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Question

Gramps,

The Book of Mormon states in may verses that the Spirit of the Lord will not always strive with man. With every good or bad decision an individual, family, nation, or world makes we move ourselves in a direction for good or evil. A good decision gives us a greater power to make a better decision and a bad decision weakens our ability to make even a good decision. My question is at what point does the spirit cease striving with us like it did with the nephite nation and the jaredites?

John

 

Answer

John,

I think it’s an interesting thing to observe when studying the decline and fall of the Nephite nation. The sheer tragedy can be overwhelming, but in studying the matter out, we can gauge it roughly by the actions of Mormon, and what he saw happening. In Mormon 2:10 he noticed that the Nephites began to express deep sorrow and his heart was lifted in verse 12 because he saw in that a fulfillment of a prophecy by Samuel the Lamanite.

However, in verse 13 he realized that their sorrow was not unto repentance, but the sorrow of the damned.

Stated another way, they felt no sorrow for sinning, they felt sorrow for getting caught. Verses 14 and 15 are heartbreaking.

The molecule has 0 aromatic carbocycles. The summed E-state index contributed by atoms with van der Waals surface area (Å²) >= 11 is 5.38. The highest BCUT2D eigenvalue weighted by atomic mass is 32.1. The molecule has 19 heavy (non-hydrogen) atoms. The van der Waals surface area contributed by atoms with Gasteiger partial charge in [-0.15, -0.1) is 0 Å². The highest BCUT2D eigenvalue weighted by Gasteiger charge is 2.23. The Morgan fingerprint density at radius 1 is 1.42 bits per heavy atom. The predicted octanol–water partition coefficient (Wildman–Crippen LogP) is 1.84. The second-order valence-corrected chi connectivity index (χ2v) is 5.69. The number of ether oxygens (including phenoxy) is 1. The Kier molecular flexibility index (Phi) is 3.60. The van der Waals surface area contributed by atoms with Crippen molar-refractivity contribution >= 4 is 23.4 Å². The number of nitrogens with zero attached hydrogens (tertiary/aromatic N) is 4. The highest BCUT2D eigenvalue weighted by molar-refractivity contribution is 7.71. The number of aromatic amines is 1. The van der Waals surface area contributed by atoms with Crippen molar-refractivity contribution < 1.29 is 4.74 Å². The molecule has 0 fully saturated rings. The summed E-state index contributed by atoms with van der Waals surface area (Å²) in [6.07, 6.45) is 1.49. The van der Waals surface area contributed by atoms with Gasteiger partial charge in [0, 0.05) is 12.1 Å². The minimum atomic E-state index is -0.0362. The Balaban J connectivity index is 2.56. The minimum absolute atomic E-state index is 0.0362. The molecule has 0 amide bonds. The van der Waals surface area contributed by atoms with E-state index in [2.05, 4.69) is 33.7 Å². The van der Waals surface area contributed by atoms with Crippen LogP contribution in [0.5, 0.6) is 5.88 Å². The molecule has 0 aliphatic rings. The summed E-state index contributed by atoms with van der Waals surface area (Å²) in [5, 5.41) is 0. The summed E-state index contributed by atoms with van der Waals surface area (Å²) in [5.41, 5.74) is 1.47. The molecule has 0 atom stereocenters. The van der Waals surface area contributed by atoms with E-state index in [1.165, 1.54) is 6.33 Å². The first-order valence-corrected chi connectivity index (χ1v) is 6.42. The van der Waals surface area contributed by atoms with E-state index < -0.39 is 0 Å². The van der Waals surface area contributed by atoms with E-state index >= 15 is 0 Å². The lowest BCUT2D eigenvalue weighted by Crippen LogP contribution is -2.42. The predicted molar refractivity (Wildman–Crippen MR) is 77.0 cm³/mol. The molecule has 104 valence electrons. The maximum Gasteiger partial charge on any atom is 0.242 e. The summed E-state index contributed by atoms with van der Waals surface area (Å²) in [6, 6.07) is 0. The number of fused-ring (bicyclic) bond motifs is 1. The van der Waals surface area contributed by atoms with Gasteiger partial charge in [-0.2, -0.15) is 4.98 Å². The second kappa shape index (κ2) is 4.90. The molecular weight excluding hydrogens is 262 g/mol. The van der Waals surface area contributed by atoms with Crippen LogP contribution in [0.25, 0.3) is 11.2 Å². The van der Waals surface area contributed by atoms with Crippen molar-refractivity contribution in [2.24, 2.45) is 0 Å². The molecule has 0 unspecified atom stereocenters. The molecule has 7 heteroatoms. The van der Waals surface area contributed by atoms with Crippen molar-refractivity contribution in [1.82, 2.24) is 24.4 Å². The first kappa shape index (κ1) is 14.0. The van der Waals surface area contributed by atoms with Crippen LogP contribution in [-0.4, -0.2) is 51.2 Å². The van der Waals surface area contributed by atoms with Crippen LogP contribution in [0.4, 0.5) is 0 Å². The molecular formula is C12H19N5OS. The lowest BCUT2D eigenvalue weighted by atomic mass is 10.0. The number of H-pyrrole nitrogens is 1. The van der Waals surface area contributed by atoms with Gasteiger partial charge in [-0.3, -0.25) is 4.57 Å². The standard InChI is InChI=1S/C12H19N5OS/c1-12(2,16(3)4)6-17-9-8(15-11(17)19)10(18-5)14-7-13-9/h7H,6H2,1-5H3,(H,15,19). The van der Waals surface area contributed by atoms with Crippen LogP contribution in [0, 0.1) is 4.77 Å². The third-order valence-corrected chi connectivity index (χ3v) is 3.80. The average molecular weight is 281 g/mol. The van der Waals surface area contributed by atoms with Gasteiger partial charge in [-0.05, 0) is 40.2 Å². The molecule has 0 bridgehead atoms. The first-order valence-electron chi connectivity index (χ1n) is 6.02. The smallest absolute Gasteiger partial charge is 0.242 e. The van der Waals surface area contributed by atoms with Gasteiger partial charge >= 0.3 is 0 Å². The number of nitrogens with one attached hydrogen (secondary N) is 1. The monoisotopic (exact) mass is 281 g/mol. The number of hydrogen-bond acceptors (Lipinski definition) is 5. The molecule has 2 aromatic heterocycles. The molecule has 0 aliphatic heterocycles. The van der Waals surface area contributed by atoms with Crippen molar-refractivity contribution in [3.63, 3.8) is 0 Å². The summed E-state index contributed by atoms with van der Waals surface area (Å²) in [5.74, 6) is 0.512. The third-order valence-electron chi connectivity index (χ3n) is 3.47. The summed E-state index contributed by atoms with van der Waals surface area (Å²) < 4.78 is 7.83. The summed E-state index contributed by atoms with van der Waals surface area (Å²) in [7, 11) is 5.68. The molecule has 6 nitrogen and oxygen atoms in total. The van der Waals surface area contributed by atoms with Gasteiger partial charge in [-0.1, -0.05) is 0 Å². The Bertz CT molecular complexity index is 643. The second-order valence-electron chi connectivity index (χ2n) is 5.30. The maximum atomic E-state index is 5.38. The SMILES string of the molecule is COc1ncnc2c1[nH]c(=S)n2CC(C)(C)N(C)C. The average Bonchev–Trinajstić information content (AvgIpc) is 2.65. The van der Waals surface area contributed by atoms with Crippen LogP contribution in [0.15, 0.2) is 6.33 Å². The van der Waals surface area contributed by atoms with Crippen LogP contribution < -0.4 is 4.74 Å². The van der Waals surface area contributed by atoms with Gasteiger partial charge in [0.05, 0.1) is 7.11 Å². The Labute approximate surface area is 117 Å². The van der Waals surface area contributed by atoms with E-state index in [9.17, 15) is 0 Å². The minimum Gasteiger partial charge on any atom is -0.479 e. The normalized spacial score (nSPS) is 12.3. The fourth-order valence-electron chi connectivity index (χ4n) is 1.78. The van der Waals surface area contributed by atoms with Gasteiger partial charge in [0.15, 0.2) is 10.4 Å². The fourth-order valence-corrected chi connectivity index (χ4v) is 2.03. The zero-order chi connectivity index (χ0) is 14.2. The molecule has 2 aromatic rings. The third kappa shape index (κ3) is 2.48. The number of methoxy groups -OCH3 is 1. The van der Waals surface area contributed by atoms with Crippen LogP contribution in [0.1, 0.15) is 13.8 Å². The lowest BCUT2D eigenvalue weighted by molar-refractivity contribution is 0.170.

14 And they did not come unto Jesus with broken hearts and contrite spirits, but they did curse God and wish to die. Nevertheless they would struggle with the sword for their lives.

15 And it came to pass that my sorrow did return unto me again, and I saw that the day of grace was passed with them. Both temporally and spiritually; for I saw thousands of them hewn down in open rebellion against their God, and heaped up as dung upon the face of the land. And thus three hundred and forty and four years had passed away.

Speaking in a general setting, nearly all of us are quite a far distance from the wickedness and rebellion recorded here, though individual examples are no doubt a reality.

If I might use an old parable about this situation; A stagecoach company wanted to hire three very qualified drivers, and they had one final question to put to them before they made their decision. The question was this; ‘There’s a part of our trail that comes along a very tall cliff. How close can you get to the cliff without sending the horses and stagecoach over the edge?’

Two of the men bragged, and demonstrated, that they could get quite close indeed; One was a few feet from the edge, the other less than a foot. The third man being considered said “Are you kidding? I plan to stay as far from that cliff as possible!”

Which driver would you hire?

Gramps

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